The Traditions of Spring: A Carding Chronicle


At this point in the year, Vermonters assure themselves that winter is absolutely, finally and resolutely gone. No more snow! No more snow!

Of course, we have had snow in the middle of May.

But we don’t want to think about that.

Let’s take a tour around Carding with Ruth Goodwin as she takes in the rituals of spring, shall we?

Welcome to Carding, Vermont where life always includes a dash of the unexpected. And you can find it any time, right here in the Carding Chronicles and in the four novels of Carding, Vermont, The Road Unsalted, Thieves of Fire, The Dazzling Uncertainty of Life, and Lights in Water, Dancing.

If you haven’t already, don’t forget to subscribe to the Chronicle by clicking the link on this page. That way, you’ll never miss a story.


There’s a weariness to the end of winter as it slides into spring. People are tired of boots. Tired of wearing heavy coats and mittens. Tired of shoveling.

So when they sense the advent of spring, people try their best to hurry it along.

When you think about it, closing the door on winter and opening it to spring is an act with distinct markers. You just know when it’s happened.

By contrast, when you round the calendar’s corner from spring into summer, there isn’t a single “event” that signals the start of the warmest months. It’s just less cold, the flowers are more abundant, and the scent of barbecue is in the air.

And the moving from summer into autumn is a slow parade of subtle changes—the weakening of chlorophyll in the leaves, fewer minutes of sunlight that gradually mount up to six o’clock sunsets, and then the sight of those first red leaves.

But spring is different and in Vermont, folks do whatever they can to push winter to one side. They cheer at the sight of the maple sap buckets hanging from the trees and steam billowing out of the windowed cupolas on top of the sugarhouses. They notice when the boot collections by the back door expand from just one pair of the insulated kind with crampons  to navigate ice to a variety of rubber boots, galoshes and sturdy sneakers.

People hurry to downgrade from their heaviest coats to the more middling variety of jacket. There’s always two in this category, one to throw on when you fetch the mail and another to wear into town.

The first ventures into the yard are to gather the fallen limbs and branches knocked down by high winds and ice. This is a great time for children of all ages to play with the water braiding its way down every available slope as the frost leaves the ground. (“Sailing away on a muddy day designed for play—tra la!”)

By this time in April, barring some strange weather occurrence, the timid lunges toward spring are behind us now, and the final push is at hand.

And that final push is raking snow.

Let me explain to the uninitiated. Vermont is a land of folds. Our ground is always busy going up or going down, and this unique feature provides an abundance of nooks and crannies  where shadows can hide.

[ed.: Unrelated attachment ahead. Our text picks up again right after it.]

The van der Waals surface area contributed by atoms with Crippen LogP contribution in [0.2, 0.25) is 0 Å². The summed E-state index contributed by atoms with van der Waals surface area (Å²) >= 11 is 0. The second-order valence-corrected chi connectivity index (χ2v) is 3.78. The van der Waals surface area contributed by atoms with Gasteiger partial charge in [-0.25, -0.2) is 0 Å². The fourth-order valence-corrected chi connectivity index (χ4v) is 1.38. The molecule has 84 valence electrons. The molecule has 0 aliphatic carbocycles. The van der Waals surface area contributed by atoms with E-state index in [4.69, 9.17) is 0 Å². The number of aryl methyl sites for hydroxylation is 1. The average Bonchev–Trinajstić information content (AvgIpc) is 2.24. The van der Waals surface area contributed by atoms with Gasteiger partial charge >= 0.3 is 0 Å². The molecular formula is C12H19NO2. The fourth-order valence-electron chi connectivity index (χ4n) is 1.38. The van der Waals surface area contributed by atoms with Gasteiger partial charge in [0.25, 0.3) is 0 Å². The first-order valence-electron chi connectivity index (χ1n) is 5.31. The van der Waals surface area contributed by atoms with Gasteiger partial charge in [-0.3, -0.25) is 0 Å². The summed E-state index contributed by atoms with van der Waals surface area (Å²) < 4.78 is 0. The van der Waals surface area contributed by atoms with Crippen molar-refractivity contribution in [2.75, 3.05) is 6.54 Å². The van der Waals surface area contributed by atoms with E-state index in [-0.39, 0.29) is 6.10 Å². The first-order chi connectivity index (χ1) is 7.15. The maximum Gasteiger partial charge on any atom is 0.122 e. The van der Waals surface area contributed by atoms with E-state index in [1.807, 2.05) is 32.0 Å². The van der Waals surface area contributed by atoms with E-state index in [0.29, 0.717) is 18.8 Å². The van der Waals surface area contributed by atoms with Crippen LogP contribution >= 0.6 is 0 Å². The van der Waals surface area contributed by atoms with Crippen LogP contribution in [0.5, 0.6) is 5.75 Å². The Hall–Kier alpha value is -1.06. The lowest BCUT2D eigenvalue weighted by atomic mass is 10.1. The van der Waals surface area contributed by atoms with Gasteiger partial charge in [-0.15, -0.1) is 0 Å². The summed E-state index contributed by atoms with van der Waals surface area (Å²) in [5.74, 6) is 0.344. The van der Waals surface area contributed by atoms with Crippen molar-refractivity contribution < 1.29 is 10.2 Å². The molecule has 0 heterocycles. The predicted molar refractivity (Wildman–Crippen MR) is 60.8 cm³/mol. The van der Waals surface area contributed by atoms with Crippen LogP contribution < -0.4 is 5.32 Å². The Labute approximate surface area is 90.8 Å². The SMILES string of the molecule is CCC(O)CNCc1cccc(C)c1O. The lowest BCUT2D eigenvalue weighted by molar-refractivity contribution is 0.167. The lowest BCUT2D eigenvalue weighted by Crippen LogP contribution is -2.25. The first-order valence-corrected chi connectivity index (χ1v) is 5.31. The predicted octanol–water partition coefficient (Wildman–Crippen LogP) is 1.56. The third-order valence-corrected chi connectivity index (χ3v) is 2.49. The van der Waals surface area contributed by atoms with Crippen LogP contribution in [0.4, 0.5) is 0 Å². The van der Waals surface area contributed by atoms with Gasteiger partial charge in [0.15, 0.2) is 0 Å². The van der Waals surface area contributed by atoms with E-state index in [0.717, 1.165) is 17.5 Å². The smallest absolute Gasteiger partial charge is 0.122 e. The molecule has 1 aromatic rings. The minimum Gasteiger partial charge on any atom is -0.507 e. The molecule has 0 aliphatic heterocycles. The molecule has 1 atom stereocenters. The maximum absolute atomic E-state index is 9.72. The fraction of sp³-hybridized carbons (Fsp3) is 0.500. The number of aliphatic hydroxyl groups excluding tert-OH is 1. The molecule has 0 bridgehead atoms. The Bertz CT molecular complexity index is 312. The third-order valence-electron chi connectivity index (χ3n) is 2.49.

Those shadows keep out the sun and keep in the snow far into April. This happens on the backside of trees on a sloped lawn, at the bottom of hills that face north, under rocky overhangs, and in the places where the winter’s army of snow plows, snowblowers, and shovels made deep piles of the white stuff.

Except by this time, it’s not really snow at all but ice crystals, and everyone is sick of looking at it.

This snow raking always amused Ruth Goodwin on her rounds for the post office. Agnes Findley was usually the first snow raker of the season. Armed with an especially lethal metal rake, Agnes attacked the pile of white on the northwest corner of the house she shared with her partner Charlie Cooper, pulling it into their driveway where it could melt.

Charlie, on the other hand, used a small hay fork on the last bits hiding behind the stone wall that marked their vegetable garden.

Up on Mount Merino, the grounds crew used a grader to break the last ice on the slopes into small pieces that disappeared in the now warming afternoons.

Everywhere she drove in April, Ruth saw people who lived on her mail route digging, gouging, raking, and sometimes even stomping the last ice of winter into oblivion.

And then as she turned toward home, taking the route that snaked by the marshy area at the east end of Half Moon Lake and the small field glowing purple with violets, Ruth slowed down, the windows of her Jeep wide open. When she reached a wide spot in the road, she pulled over, her Jeep nose to nose with Gideon Brown’s truck.

They nodded at one another then leaned against their vehicles, their arms crossed over their bodies as they stood in silent vigil listening to the first glowing notes of the spring peepers.

It had come again, and for the moment, all was right with the world.

Remember, you can visit Carding any time by scouring the archive of older stories or by reading one of my four Carding novels, The Road Unsalted, Thieves of Fire, The Dazzling Uncertainty of Life, or Lights in Water, Dancing.

Thanks for stopping by.

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